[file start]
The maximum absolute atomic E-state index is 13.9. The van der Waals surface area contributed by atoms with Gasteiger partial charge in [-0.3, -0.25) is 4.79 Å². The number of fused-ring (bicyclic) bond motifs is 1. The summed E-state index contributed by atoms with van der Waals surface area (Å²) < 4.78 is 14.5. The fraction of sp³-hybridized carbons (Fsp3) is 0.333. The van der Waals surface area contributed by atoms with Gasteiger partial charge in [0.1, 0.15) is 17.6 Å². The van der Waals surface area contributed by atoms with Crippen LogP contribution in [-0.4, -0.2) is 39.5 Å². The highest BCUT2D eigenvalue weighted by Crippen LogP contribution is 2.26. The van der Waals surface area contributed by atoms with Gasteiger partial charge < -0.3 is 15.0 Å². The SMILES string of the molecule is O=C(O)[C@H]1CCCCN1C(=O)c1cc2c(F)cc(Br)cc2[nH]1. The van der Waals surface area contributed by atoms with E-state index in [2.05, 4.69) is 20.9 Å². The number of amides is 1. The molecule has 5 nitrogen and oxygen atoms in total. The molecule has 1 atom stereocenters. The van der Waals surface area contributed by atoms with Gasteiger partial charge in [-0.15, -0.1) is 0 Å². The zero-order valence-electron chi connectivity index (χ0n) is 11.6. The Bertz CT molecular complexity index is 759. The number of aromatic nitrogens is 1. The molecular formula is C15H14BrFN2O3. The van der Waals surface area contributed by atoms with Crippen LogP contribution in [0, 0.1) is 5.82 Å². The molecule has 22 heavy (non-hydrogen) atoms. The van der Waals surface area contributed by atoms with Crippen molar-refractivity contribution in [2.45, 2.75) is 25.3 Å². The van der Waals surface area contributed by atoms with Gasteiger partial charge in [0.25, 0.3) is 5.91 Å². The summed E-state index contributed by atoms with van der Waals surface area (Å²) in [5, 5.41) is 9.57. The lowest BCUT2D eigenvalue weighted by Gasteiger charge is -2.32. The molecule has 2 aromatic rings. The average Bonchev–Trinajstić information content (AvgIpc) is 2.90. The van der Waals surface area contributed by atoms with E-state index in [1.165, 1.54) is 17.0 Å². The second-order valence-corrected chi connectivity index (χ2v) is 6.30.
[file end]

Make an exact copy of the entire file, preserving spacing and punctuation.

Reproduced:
The maximum absolute atomic E-state index is 13.9. The van der Waals surface area contributed by atoms with Gasteiger partial charge in [-0.3, -0.25) is 4.79 Å². The number of fused-ring (bicyclic) bond motifs is 1. The summed E-state index contributed by atoms with van der Waals surface area (Å²) < 4.78 is 14.5. The fraction of sp³-hybridized carbons (Fsp3) is 0.333. The van der Waals surface area contributed by atoms with Gasteiger partial charge in [0.1, 0.15) is 17.6 Å². The van der Waals surface area contributed by atoms with Crippen LogP contribution in [-0.4, -0.2) is 39.5 Å². The highest BCUT2D eigenvalue weighted by Crippen LogP contribution is 2.26. The van der Waals surface area contributed by atoms with Gasteiger partial charge < -0.3 is 15.0 Å². The SMILES string of the molecule is O=C(O)[C@H]1CCCCN1C(=O)c1cc2c(F)cc(Br)cc2[nH]1. The van der Waals surface area contributed by atoms with E-state index in [2.05, 4.69) is 20.9 Å². The number of amides is 1. The molecule has 5 nitrogen and oxygen atoms in total. The molecule has 1 atom stereocenters. The van der Waals surface area contributed by atoms with Gasteiger partial charge in [-0.15, -0.1) is 0 Å². The zero-order valence-electron chi connectivity index (χ0n) is 11.6. The Bertz CT molecular complexity index is 759. The number of aromatic nitrogens is 1. The molecular formula is C15H14BrFN2O3. The van der Waals surface area contributed by atoms with Crippen LogP contribution in [0, 0.1) is 5.82 Å². The molecule has 22 heavy (non-hydrogen) atoms. The van der Waals surface area contributed by atoms with Crippen molar-refractivity contribution in [2.45, 2.75) is 25.3 Å². The van der Waals surface area contributed by atoms with Gasteiger partial charge in [0.25, 0.3) is 5.91 Å². The summed E-state index contributed by atoms with van der Waals surface area (Å²) in [5, 5.41) is 9.57. The lowest BCUT2D eigenvalue weighted by Gasteiger charge is -2.32. The molecule has 2 aromatic rings. The average Bonchev–Trinajstić information content (AvgIpc) is 2.90. The van der Waals surface area contributed by atoms with E-state index in [1.165, 1.54) is 17.0 Å². The second-order valence-corrected chi connectivity index (χ2v) is 6.30.